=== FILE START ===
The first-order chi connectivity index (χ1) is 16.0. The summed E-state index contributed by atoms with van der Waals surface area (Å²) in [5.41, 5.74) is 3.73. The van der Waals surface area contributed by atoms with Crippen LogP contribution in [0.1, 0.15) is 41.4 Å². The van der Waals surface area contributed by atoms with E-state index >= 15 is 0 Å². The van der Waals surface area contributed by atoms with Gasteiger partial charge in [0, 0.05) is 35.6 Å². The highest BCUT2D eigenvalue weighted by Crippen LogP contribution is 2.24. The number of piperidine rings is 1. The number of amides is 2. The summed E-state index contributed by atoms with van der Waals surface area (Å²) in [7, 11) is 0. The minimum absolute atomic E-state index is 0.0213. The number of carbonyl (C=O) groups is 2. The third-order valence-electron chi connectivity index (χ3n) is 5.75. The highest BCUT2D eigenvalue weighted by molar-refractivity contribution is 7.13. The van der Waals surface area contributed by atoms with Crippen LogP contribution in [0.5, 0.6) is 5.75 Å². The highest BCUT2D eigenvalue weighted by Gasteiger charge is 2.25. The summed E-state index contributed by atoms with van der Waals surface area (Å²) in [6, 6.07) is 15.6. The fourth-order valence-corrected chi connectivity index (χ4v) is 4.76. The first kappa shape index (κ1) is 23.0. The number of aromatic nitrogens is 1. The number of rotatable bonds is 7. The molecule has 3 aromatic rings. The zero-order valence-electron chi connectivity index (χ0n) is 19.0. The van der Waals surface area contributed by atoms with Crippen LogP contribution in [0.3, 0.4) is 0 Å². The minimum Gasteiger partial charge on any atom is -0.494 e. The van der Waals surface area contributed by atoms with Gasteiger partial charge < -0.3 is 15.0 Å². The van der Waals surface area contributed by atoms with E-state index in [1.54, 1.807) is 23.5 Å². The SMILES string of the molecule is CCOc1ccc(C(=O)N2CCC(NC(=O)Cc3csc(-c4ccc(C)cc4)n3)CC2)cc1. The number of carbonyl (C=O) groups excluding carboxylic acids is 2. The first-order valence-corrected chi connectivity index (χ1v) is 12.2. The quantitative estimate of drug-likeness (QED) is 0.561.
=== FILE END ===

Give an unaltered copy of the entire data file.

The first-order chi connectivity index (χ1) is 16.0. The summed E-state index contributed by atoms with van der Waals surface area (Å²) in [5.41, 5.74) is 3.73. The van der Waals surface area contributed by atoms with Crippen LogP contribution in [0.1, 0.15) is 41.4 Å². The van der Waals surface area contributed by atoms with E-state index >= 15 is 0 Å². The van der Waals surface area contributed by atoms with Gasteiger partial charge in [0, 0.05) is 35.6 Å². The highest BCUT2D eigenvalue weighted by Crippen LogP contribution is 2.24. The number of piperidine rings is 1. The number of amides is 2. The summed E-state index contributed by atoms with van der Waals surface area (Å²) in [7, 11) is 0. The minimum absolute atomic E-state index is 0.0213. The number of carbonyl (C=O) groups is 2. The third-order valence-electron chi connectivity index (χ3n) is 5.75. The highest BCUT2D eigenvalue weighted by molar-refractivity contribution is 7.13. The van der Waals surface area contributed by atoms with Crippen LogP contribution in [0.5, 0.6) is 5.75 Å². The highest BCUT2D eigenvalue weighted by Gasteiger charge is 2.25. The summed E-state index contributed by atoms with van der Waals surface area (Å²) in [6, 6.07) is 15.6. The fourth-order valence-corrected chi connectivity index (χ4v) is 4.76. The first kappa shape index (κ1) is 23.0. The number of aromatic nitrogens is 1. The number of rotatable bonds is 7. The molecule has 3 aromatic rings. The zero-order valence-electron chi connectivity index (χ0n) is 19.0. The van der Waals surface area contributed by atoms with Crippen LogP contribution in [0.3, 0.4) is 0 Å². The minimum Gasteiger partial charge on any atom is -0.494 e. The van der Waals surface area contributed by atoms with Gasteiger partial charge < -0.3 is 15.0 Å². The van der Waals surface area contributed by atoms with E-state index in [1.54, 1.807) is 23.5 Å². The SMILES string of the molecule is CCOc1ccc(C(=O)N2CCC(NC(=O)Cc3csc(-c4ccc(C)cc4)n3)CC2)cc1. The number of carbonyl (C=O) groups excluding carboxylic acids is 2. The first-order valence-corrected chi connectivity index (χ1v) is 12.2. The quantitative estimate of drug-likeness (QED) is 0.561.